I happen to have a copy of Miller’s book. The poem is a letter to his friend, John. In it, Miller shares his passionate love for Texas with a kind of contagious exuberance: 

     John, it is a strange land.  John it is hard to describe.  

          But perhaps try this. Hold up your right hand, palm outward,

          And break the last three fingers down from the joint.

          And there you have it.  The westering thumb.

          The silent bleak land, the silent mesas

          Big Bend and the great canyons at its end

          El Paso, the Northern Pass, and they came down through it. 

          Southward and east, the slow hot river moving

          River of Palms, Grande del Norte, and over the wrist,

          To Brownsville, and it empties into the vast blue waters

 

Miller describes each part of the state using the geography of his hand as a model of the Texas.  He says “the tongue staggers” to describe the state’s  size.  

Miller was best known for the country music column he wrote for the Austin American-Statesman from 1972-to-1984.  He was less of a critic and more of a promoter of the then-nascent music scene in and around Austin – his hometown for most of his life. 

In his letter-poem to his friend John, Miller also writes:

Austin, the central city, and she is crowned with the sun

And twice-crowned westward with violet hills,

John, the thick roses swarming over the wall.

The moon in the white courts, the quivering mornings. 

 

Of the Llano Estacado Miller writes: 

And here I think is the heart of it;  

Here you begin to sense it, the size, the silence;

This is the land, empty under enormous sky,

In wide enormous air, nothing of man. 

 

Miller’s poem is the sort of letter we write when we want to convince a friend to move here. 

He concludes this way. 

So now tonight in the central city Texas lies around me.

All silent to the stars; so I write of it. 

Remembering the slow dusk of the Rio Grande

Remembering the high hawks of the violet hills

Remembering the dark eyes in the Calle de Flores,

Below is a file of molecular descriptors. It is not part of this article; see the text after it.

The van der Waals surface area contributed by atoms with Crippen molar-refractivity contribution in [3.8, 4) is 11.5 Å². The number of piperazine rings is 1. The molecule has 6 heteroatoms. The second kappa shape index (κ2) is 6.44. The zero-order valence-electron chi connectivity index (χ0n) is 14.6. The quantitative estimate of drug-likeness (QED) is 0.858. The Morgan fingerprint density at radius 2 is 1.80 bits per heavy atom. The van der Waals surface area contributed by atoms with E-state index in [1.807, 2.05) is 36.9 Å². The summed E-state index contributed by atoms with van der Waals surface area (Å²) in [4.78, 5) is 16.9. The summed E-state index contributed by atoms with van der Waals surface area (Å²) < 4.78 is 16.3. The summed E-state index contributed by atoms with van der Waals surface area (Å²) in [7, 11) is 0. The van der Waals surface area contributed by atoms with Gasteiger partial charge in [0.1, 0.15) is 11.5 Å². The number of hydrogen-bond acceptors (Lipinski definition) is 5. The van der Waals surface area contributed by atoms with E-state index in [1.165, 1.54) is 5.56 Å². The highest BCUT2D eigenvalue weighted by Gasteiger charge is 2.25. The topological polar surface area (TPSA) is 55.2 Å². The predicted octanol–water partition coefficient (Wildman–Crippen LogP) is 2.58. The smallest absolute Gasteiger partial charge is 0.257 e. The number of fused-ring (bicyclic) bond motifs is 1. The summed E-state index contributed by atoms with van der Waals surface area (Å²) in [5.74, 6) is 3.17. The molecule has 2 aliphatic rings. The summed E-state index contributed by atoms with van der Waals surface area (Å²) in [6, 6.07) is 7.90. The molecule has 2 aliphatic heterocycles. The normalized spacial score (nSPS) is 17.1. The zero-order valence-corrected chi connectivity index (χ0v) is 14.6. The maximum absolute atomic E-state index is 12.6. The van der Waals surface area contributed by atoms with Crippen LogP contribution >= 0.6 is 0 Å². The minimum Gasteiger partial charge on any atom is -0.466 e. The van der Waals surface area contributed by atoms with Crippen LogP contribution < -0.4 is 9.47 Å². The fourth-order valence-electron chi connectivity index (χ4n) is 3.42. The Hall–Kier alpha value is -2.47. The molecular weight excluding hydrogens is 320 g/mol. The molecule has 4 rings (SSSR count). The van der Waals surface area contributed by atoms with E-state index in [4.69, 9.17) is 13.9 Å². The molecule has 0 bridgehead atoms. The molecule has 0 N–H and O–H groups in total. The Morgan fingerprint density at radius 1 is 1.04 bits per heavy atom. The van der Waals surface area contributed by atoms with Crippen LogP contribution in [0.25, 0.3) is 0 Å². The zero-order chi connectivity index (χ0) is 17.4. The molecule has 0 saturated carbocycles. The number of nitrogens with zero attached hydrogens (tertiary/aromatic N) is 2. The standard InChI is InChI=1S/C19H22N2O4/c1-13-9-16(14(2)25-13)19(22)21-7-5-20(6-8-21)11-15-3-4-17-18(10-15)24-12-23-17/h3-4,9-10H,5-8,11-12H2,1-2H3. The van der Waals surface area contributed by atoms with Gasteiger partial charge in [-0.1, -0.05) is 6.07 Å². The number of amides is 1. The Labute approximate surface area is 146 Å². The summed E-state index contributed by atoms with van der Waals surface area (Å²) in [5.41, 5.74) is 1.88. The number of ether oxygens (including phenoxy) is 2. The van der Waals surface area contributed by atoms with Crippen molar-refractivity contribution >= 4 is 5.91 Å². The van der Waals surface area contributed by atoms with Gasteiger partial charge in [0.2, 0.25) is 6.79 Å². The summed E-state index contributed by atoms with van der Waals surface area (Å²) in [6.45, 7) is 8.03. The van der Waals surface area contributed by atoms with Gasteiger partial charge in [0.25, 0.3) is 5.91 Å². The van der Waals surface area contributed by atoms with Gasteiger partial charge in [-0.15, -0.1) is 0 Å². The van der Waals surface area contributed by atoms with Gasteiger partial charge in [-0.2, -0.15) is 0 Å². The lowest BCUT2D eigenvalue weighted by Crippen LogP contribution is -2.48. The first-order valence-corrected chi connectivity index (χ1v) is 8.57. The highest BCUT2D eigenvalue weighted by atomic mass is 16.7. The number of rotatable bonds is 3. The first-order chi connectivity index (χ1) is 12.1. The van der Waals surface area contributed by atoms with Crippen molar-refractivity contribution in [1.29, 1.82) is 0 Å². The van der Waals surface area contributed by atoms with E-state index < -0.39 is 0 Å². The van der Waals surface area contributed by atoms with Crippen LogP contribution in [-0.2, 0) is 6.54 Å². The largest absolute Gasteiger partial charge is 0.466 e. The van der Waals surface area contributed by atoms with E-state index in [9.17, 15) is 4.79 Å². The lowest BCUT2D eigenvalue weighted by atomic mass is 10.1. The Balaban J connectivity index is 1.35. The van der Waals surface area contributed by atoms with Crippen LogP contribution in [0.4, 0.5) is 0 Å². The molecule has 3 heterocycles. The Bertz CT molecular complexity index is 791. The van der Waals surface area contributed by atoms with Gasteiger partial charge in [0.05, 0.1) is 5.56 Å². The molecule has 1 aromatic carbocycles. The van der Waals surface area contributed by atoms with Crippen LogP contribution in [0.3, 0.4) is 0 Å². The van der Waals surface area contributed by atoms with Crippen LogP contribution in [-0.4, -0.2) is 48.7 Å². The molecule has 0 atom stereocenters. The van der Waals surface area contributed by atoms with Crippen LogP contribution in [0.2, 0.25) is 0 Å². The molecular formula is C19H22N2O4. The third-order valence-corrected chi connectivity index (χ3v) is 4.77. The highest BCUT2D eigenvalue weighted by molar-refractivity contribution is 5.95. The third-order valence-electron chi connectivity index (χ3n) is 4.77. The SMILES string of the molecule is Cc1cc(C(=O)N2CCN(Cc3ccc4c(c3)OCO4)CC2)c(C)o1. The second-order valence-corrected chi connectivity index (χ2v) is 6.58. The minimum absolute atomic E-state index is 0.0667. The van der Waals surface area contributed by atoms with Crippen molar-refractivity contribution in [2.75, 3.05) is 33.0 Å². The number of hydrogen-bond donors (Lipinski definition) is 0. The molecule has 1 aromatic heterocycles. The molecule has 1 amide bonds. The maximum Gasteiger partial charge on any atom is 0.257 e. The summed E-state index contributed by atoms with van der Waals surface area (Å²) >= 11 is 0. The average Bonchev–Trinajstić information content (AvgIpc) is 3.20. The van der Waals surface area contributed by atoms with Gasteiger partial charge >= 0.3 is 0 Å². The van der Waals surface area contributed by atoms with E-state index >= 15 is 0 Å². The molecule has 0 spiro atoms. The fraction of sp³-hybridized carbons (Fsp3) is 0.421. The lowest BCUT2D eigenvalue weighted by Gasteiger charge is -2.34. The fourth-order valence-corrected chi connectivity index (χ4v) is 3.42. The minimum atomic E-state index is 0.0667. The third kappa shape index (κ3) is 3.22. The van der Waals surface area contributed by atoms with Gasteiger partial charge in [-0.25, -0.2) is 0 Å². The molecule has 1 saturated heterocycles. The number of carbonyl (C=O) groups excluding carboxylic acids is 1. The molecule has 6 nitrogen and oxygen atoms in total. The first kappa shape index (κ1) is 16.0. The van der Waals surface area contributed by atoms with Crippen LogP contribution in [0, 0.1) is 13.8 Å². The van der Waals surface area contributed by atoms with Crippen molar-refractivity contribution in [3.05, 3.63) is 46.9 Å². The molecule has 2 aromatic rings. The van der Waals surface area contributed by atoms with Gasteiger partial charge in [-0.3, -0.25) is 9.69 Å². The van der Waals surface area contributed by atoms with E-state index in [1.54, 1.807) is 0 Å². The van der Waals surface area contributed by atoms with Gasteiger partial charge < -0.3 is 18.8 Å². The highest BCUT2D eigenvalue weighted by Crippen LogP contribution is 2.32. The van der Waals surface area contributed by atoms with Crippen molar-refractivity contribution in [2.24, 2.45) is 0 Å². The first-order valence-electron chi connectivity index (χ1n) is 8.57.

And the breeze comes up from the Gulf and in the court

Pink oleanders brush on the white wall

And the moon at flood over the westering hills

And my heart is full of it and I send it to you. 

 

Mr. Stanley always had fine aesthetic tastes, especially for Christmas gifts.  His offering of this book long ago still holds up nicely as a gift idea today, if you can find a copy, which you can with some ambitious searching.  Might make a perfect gift for Tesla’s Elon Musk. Welcome to Texas, Elon.

The Texas Connection To Colorado’s Royal Gorge Bridge

Bridges are measured in three ways, for those who like to keep world records and such: longest, tallest and highest.  In Texas, the Fred Hartman Bridge is both the longest bridge at 2.6 miles, and the tallest, at 440 feet. But it is not the highest. That honor goes to the aptly named Pecos High Bridge, which is an astounding 322 feet above the Pecos River – a football field straight up.

The highest bridge in America, in case you’re wondering, is the Royal Gorge Bridge, which comes in just shy of 1000 feet. It’s in Colorado, and would be in Texas today had we kept our original northern lands. Nonetheless, without Texas, it might not exist at all, as you will see in the history I’m fixin’ to tell you about.

The Royal Gorge Bridge was the dream of Lon P. Piper of San Antonio. They say he stood on the edge of the Gorge in 1928 and imagined laying a bridge across it, a suspension bridge.  He had already built a bridge across the Rio Grande into Mexico.

This Royal Gorge Bridge would be different though. It would be a bridge to nowhere, one that would exist purely to give tourists the kind of heart-stopping views they couldn’t get anywhere else in the world. He knew it would be a challenge, but he was certain it could be done.  Within two years he made his dream come true. It cost him $350,000, or $5 million in today’s dollars. But when it was finished, he owned the highest bridge in the world – and it would remain so for 72 years.

Lon was quite the entrepreneur in those times. He also developed the Richland Springs Treasure Cave in San Saba as a Carlsbad Caverns-like tourist attraction in the 1920s and ’30s.  He was also an early investor in a new concept of motor hotels – or “motels.”